Sharon Friel (42) can’t do anything for herself.
She cannot walk or talk. She cannot scratch an infuriating itch, or wipe a sorrowful tear from her eye. She cannot use a tissue when her nose drips, and she’s unable to give her little boy a hug. All because she has a particularly pernicious condition that is slowly robbing her of all physical movement.
Her current dependent status has been inexorably building steam since 2012, when Sharon, who was then CEO of the Baldoyle and Portmarnock Credit Union, began getting cramps in her legs. Following numerous examinations, a neurologist admitted he couldn’t rule out motor neurone disease (MND) as a possible cause. “We were absolutely devastated,” says Margaret Murphy, Sharon’s supportive mother. “At the very worst, we thought it might be multiple sclerosis (MS), but not this.” Sadly, three weeks later, MND was officially confirmed. In her poignant but also surprisingly humorous blog, Sharon says, “On the 23rd August 2012, I was diagnosed with MND. There it was, a death sentence; my death sentence, with an expected term of 1,000 days. But it wasn’t only me that was dealt a blow that fateful day. My husband and son lost the promise of a happy future. The eerie presence of bad news hung over all of us”.
According to Maeve Leahy, communications executive for the Irish Motor Neurone Disease Association (IMNDA), this is a “progressive neurological condition that attacks the motor neurones, or nerves, in the brain and spinal cord. This causes messages to gradually stop reaching muscles, which leads to weakness and wasting. There is currently no cure.”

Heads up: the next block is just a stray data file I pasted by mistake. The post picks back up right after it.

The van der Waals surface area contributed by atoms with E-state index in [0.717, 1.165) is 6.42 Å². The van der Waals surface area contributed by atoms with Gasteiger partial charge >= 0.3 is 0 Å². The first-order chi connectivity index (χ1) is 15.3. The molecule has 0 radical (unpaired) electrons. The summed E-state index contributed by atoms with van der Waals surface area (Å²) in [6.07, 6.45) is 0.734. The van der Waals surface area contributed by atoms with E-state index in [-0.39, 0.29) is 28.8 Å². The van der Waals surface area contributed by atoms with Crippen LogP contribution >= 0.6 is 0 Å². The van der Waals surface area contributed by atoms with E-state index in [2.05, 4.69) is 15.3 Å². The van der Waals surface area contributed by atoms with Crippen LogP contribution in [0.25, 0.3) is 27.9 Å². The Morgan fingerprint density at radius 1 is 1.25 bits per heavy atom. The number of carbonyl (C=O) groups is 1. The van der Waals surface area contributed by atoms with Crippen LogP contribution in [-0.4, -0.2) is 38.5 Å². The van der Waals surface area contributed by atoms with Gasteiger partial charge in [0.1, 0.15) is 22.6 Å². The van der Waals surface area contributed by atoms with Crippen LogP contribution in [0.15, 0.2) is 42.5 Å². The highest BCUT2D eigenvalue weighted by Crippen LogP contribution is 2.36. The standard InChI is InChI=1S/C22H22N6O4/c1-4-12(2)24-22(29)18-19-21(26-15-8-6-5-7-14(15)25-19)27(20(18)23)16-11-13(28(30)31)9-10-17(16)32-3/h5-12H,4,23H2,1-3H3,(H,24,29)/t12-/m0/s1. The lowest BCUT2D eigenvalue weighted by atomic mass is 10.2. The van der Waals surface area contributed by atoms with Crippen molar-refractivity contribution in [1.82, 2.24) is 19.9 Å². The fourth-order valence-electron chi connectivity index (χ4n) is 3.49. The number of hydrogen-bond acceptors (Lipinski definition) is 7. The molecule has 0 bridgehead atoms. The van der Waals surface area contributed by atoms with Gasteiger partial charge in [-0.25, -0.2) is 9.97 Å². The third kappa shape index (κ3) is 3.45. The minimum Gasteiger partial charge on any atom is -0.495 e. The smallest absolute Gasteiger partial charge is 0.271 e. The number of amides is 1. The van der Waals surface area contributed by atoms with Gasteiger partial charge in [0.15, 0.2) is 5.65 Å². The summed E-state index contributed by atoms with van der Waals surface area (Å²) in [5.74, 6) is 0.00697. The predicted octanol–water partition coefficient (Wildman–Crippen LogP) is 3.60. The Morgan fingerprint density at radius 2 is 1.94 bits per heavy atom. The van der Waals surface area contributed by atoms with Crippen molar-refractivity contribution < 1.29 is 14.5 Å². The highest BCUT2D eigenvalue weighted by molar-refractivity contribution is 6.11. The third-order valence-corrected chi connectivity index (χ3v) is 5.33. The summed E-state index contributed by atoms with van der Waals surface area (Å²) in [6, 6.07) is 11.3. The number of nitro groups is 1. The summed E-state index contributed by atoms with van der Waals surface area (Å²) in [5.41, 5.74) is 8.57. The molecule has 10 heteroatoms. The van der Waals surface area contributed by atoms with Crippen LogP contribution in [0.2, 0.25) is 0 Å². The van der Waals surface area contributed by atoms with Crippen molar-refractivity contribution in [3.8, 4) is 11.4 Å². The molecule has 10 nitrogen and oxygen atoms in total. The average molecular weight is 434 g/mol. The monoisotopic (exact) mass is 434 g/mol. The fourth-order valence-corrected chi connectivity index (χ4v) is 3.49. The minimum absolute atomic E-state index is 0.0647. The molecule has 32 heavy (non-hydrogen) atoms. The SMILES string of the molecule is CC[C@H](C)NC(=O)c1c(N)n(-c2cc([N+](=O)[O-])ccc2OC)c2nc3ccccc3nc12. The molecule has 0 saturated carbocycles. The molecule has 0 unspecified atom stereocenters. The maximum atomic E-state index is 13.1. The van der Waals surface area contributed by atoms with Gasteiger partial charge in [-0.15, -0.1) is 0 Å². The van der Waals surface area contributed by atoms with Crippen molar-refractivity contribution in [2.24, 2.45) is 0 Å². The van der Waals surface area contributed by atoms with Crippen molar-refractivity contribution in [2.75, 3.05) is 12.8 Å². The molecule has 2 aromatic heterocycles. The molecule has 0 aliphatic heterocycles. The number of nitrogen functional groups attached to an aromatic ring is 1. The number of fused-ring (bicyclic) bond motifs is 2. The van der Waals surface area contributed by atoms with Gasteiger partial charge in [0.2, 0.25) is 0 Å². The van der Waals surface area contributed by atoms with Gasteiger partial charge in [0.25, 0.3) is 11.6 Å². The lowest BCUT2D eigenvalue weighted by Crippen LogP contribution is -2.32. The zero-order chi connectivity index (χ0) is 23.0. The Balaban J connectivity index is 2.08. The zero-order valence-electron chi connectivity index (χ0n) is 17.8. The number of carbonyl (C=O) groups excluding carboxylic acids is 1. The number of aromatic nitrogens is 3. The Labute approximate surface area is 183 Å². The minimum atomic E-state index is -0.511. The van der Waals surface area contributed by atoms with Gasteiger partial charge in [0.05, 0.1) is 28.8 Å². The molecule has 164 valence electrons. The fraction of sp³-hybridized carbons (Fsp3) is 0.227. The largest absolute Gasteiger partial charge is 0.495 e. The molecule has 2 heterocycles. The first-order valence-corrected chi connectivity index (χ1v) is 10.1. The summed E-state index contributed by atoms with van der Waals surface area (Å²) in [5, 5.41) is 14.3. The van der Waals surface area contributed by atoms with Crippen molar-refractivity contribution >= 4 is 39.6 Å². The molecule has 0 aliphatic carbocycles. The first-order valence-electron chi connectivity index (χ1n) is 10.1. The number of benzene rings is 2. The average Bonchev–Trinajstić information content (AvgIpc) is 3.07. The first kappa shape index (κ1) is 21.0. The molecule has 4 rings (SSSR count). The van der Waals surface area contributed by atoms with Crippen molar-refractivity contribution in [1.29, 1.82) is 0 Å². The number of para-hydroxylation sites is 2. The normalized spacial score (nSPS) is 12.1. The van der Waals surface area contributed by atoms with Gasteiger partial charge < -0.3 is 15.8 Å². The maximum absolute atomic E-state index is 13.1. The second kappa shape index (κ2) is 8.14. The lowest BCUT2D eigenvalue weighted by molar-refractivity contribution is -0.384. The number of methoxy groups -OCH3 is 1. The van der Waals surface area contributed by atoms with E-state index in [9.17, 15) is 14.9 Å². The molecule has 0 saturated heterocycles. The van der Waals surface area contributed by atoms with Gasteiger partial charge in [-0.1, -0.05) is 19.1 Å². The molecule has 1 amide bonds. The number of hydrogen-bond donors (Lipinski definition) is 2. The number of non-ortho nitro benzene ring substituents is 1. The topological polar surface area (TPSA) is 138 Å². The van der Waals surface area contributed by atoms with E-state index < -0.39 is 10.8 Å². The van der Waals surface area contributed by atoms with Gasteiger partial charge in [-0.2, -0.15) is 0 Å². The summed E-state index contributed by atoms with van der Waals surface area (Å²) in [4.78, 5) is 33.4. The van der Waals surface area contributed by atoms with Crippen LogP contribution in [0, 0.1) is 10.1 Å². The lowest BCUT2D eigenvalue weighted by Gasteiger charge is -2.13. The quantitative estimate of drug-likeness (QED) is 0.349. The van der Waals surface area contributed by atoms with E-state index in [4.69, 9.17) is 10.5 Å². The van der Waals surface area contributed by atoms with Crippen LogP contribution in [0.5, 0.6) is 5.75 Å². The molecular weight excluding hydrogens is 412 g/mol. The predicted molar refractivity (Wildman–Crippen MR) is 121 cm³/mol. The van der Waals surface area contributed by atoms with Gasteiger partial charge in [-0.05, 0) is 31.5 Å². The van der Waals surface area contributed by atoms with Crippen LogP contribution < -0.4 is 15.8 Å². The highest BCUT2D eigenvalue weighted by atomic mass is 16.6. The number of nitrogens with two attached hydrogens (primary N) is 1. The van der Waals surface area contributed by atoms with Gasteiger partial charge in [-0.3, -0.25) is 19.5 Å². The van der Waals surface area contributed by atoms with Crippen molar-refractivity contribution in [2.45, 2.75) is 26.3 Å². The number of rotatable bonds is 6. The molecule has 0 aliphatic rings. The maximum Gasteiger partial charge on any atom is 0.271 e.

This means Sharon is never going to be able to scratch that itch, or change her position when her body aches. On the other hand, the “expected term” of 1,000 days has long passed, and Sharon is still going strong. But it has been, and continues to be, a very tough, emotional journey.
When she was 39, this previously fiercely independent woman found herself having to share her most intimate rituals with strangers. “The lack of privacy surrounding my bowels is just the tip of the iceberg,” she says. “My daily shower is a group affair. Fortunately, I have wonderful carers who make me feel comfortable sitting in the nip, while still being able to have a laugh. They have made the abnormal feel normal for me. That fateful day, when my independence sailed off into the sunset, it wasn’t alone,” she says. “Privacy and autonomy were part of the flotilla.” One of Sharon’s greatest sorrows is not being able to have a good bawl in private. MND exaggerates her emotions, so when she’s down, it’s “full-on snots and tears”. The other things she misses are petting the dog, her fingers encircling a hot cup of tea on a cold day, giving her son a hug, and clasping her husband’s hand.
But in spite of all this, she doesn’t lose heart. “I cope because I have no other choice,” she says philosophically. “MND has taken away so much from me. But I fight every day to hold on to whatever quality of life I’ve been left with. I do have dark days; but I’m surrounded by a loving family who make this nightmare bearable.”